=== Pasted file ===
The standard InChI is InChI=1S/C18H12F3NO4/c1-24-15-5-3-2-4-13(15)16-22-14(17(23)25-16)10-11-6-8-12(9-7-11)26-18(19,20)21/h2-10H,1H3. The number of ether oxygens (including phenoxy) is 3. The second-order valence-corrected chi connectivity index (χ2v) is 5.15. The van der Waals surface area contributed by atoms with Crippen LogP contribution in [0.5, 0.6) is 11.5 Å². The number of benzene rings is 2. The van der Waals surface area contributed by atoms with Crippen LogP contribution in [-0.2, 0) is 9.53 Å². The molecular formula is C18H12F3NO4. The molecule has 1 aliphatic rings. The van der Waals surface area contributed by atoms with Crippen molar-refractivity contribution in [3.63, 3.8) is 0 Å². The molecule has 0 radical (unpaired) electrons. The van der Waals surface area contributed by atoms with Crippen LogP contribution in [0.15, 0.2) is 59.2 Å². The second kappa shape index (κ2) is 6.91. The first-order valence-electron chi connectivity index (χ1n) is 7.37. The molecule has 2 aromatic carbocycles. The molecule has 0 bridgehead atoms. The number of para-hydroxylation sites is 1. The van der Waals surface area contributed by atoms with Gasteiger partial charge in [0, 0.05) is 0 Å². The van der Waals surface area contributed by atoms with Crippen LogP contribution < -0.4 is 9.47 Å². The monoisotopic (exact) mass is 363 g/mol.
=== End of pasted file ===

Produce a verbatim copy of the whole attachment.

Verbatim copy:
The standard InChI is InChI=1S/C18H12F3NO4/c1-24-15-5-3-2-4-13(15)16-22-14(17(23)25-16)10-11-6-8-12(9-7-11)26-18(19,20)21/h2-10H,1H3. The number of ether oxygens (including phenoxy) is 3. The second-order valence-corrected chi connectivity index (χ2v) is 5.15. The van der Waals surface area contributed by atoms with Crippen LogP contribution in [0.5, 0.6) is 11.5 Å². The number of benzene rings is 2. The van der Waals surface area contributed by atoms with Crippen LogP contribution in [-0.2, 0) is 9.53 Å². The molecular formula is C18H12F3NO4. The molecule has 1 aliphatic rings. The van der Waals surface area contributed by atoms with Crippen molar-refractivity contribution in [3.63, 3.8) is 0 Å². The molecule has 0 radical (unpaired) electrons. The van der Waals surface area contributed by atoms with Crippen LogP contribution in [0.15, 0.2) is 59.2 Å². The second kappa shape index (κ2) is 6.91. The first-order valence-electron chi connectivity index (χ1n) is 7.37. The molecule has 2 aromatic carbocycles. The molecule has 0 bridgehead atoms. The number of para-hydroxylation sites is 1. The van der Waals surface area contributed by atoms with Gasteiger partial charge in [0, 0.05) is 0 Å². The van der Waals surface area contributed by atoms with Crippen LogP contribution < -0.4 is 9.47 Å². The monoisotopic (exact) mass is 363 g/mol.